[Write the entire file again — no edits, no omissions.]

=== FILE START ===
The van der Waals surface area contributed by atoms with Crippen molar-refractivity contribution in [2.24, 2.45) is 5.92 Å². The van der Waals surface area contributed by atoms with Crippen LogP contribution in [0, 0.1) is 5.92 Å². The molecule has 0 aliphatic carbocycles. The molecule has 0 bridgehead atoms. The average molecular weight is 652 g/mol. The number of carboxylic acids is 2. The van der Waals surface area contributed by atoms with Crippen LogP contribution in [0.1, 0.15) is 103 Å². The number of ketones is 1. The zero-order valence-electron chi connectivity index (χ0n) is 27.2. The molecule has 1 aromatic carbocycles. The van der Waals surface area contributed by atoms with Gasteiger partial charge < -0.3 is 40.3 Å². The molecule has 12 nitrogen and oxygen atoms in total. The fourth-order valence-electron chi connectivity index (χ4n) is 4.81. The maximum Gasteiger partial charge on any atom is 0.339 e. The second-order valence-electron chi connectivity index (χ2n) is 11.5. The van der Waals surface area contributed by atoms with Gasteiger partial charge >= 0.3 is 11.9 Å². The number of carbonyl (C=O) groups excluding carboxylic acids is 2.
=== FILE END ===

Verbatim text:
The van der Waals surface area contributed by atoms with Crippen molar-refractivity contribution in [2.24, 2.45) is 5.92 Å². The van der Waals surface area contributed by atoms with Crippen LogP contribution in [0, 0.1) is 5.92 Å². The molecule has 0 aliphatic carbocycles. The molecule has 0 bridgehead atoms. The average molecular weight is 652 g/mol. The number of carboxylic acids is 2. The van der Waals surface area contributed by atoms with Crippen LogP contribution in [0.1, 0.15) is 103 Å². The number of ketones is 1. The zero-order valence-electron chi connectivity index (χ0n) is 27.2. The molecule has 1 aromatic carbocycles. The van der Waals surface area contributed by atoms with Gasteiger partial charge < -0.3 is 40.3 Å². The molecule has 12 nitrogen and oxygen atoms in total. The fourth-order valence-electron chi connectivity index (χ4n) is 4.81. The maximum Gasteiger partial charge on any atom is 0.339 e. The second-order valence-electron chi connectivity index (χ2n) is 11.5. The van der Waals surface area contributed by atoms with Gasteiger partial charge >= 0.3 is 11.9 Å². The number of carbonyl (C=O) groups excluding carboxylic acids is 2.